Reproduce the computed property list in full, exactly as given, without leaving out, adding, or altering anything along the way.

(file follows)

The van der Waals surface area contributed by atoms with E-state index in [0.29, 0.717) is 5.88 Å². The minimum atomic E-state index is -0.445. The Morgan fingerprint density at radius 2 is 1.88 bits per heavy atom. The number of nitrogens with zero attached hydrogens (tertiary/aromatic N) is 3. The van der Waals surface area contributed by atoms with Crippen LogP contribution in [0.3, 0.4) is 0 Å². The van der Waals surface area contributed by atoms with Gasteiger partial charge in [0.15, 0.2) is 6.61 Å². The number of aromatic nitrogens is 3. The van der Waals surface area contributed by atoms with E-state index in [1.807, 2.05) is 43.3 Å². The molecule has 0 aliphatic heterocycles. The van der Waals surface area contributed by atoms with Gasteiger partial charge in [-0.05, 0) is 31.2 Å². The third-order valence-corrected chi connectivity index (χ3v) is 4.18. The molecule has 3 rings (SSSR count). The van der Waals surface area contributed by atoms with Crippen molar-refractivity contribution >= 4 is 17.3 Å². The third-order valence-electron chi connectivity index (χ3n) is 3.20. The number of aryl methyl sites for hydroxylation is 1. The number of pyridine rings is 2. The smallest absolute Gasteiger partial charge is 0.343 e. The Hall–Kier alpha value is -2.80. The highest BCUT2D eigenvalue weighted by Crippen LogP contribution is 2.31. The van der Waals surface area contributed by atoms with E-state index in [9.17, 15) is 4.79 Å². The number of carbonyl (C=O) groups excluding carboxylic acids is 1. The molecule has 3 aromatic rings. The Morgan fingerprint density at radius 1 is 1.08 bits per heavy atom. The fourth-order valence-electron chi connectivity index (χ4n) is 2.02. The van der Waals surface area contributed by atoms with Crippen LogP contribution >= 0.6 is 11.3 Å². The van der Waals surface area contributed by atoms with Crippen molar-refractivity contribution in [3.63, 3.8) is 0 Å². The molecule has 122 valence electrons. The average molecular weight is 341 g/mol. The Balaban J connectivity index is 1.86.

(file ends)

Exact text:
The van der Waals surface area contributed by atoms with E-state index in [0.29, 0.717) is 5.88 Å². The minimum atomic E-state index is -0.445. The Morgan fingerprint density at radius 2 is 1.88 bits per heavy atom. The number of nitrogens with zero attached hydrogens (tertiary/aromatic N) is 3. The van der Waals surface area contributed by atoms with Crippen LogP contribution in [0.3, 0.4) is 0 Å². The van der Waals surface area contributed by atoms with Gasteiger partial charge in [0.15, 0.2) is 6.61 Å². The number of aromatic nitrogens is 3. The van der Waals surface area contributed by atoms with E-state index in [1.807, 2.05) is 43.3 Å². The molecule has 0 aliphatic heterocycles. The van der Waals surface area contributed by atoms with Gasteiger partial charge in [-0.05, 0) is 31.2 Å². The third-order valence-corrected chi connectivity index (χ3v) is 4.18. The molecule has 3 rings (SSSR count). The van der Waals surface area contributed by atoms with Crippen molar-refractivity contribution >= 4 is 17.3 Å². The third-order valence-electron chi connectivity index (χ3n) is 3.20. The number of aryl methyl sites for hydroxylation is 1. The number of pyridine rings is 2. The smallest absolute Gasteiger partial charge is 0.343 e. The Hall–Kier alpha value is -2.80. The highest BCUT2D eigenvalue weighted by Crippen LogP contribution is 2.31. The van der Waals surface area contributed by atoms with E-state index in [9.17, 15) is 4.79 Å². The number of carbonyl (C=O) groups excluding carboxylic acids is 1. The molecule has 3 aromatic rings. The Morgan fingerprint density at radius 1 is 1.08 bits per heavy atom. The fourth-order valence-electron chi connectivity index (χ4n) is 2.02. The van der Waals surface area contributed by atoms with Crippen LogP contribution >= 0.6 is 11.3 Å². The van der Waals surface area contributed by atoms with Crippen molar-refractivity contribution in [3.63, 3.8) is 0 Å². The molecule has 122 valence electrons. The average molecular weight is 341 g/mol. The Balaban J connectivity index is 1.86.